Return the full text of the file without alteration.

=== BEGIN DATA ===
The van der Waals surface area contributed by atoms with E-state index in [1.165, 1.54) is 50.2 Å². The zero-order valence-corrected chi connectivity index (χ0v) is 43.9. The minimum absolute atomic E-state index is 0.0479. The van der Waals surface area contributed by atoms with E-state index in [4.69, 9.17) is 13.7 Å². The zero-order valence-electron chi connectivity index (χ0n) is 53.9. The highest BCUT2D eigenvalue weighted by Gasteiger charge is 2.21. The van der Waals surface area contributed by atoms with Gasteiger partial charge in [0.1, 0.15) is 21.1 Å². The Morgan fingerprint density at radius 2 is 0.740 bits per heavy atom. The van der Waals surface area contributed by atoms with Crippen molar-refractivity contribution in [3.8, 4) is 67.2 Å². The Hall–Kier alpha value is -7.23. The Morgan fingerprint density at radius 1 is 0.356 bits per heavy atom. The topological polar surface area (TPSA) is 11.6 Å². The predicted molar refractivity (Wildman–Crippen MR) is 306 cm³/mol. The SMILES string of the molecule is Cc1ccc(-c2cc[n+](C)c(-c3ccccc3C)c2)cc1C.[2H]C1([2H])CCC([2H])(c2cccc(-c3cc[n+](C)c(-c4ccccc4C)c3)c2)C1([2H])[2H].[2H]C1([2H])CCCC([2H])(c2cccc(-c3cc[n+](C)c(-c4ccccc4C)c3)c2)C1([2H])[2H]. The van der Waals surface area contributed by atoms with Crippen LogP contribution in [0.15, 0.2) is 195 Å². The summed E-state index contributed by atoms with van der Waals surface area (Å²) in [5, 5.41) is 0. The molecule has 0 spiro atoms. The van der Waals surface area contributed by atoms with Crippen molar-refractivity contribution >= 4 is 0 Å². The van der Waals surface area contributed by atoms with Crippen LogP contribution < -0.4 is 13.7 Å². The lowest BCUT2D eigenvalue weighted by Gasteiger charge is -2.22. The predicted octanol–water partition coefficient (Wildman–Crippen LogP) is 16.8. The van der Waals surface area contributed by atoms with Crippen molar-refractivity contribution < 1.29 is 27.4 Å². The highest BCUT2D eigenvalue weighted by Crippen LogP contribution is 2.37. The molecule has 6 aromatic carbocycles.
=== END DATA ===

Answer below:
The van der Waals surface area contributed by atoms with E-state index in [1.165, 1.54) is 50.2 Å². The zero-order valence-corrected chi connectivity index (χ0v) is 43.9. The minimum absolute atomic E-state index is 0.0479. The van der Waals surface area contributed by atoms with E-state index in [4.69, 9.17) is 13.7 Å². The zero-order valence-electron chi connectivity index (χ0n) is 53.9. The highest BCUT2D eigenvalue weighted by Gasteiger charge is 2.21. The van der Waals surface area contributed by atoms with Gasteiger partial charge in [0.1, 0.15) is 21.1 Å². The Morgan fingerprint density at radius 2 is 0.740 bits per heavy atom. The van der Waals surface area contributed by atoms with Crippen molar-refractivity contribution in [3.8, 4) is 67.2 Å². The Hall–Kier alpha value is -7.23. The Morgan fingerprint density at radius 1 is 0.356 bits per heavy atom. The topological polar surface area (TPSA) is 11.6 Å². The predicted molar refractivity (Wildman–Crippen MR) is 306 cm³/mol. The SMILES string of the molecule is Cc1ccc(-c2cc[n+](C)c(-c3ccccc3C)c2)cc1C.[2H]C1([2H])CCC([2H])(c2cccc(-c3cc[n+](C)c(-c4ccccc4C)c3)c2)C1([2H])[2H].[2H]C1([2H])CCCC([2H])(c2cccc(-c3cc[n+](C)c(-c4ccccc4C)c3)c2)C1([2H])[2H]. The van der Waals surface area contributed by atoms with Crippen LogP contribution in [0.15, 0.2) is 195 Å². The summed E-state index contributed by atoms with van der Waals surface area (Å²) in [5, 5.41) is 0. The molecule has 0 spiro atoms. The van der Waals surface area contributed by atoms with Crippen molar-refractivity contribution >= 4 is 0 Å². The van der Waals surface area contributed by atoms with Crippen LogP contribution < -0.4 is 13.7 Å². The lowest BCUT2D eigenvalue weighted by Gasteiger charge is -2.22. The predicted octanol–water partition coefficient (Wildman–Crippen LogP) is 16.8. The van der Waals surface area contributed by atoms with Crippen molar-refractivity contribution < 1.29 is 27.4 Å². The highest BCUT2D eigenvalue weighted by Crippen LogP contribution is 2.37. The molecule has 6 aromatic carbocycles.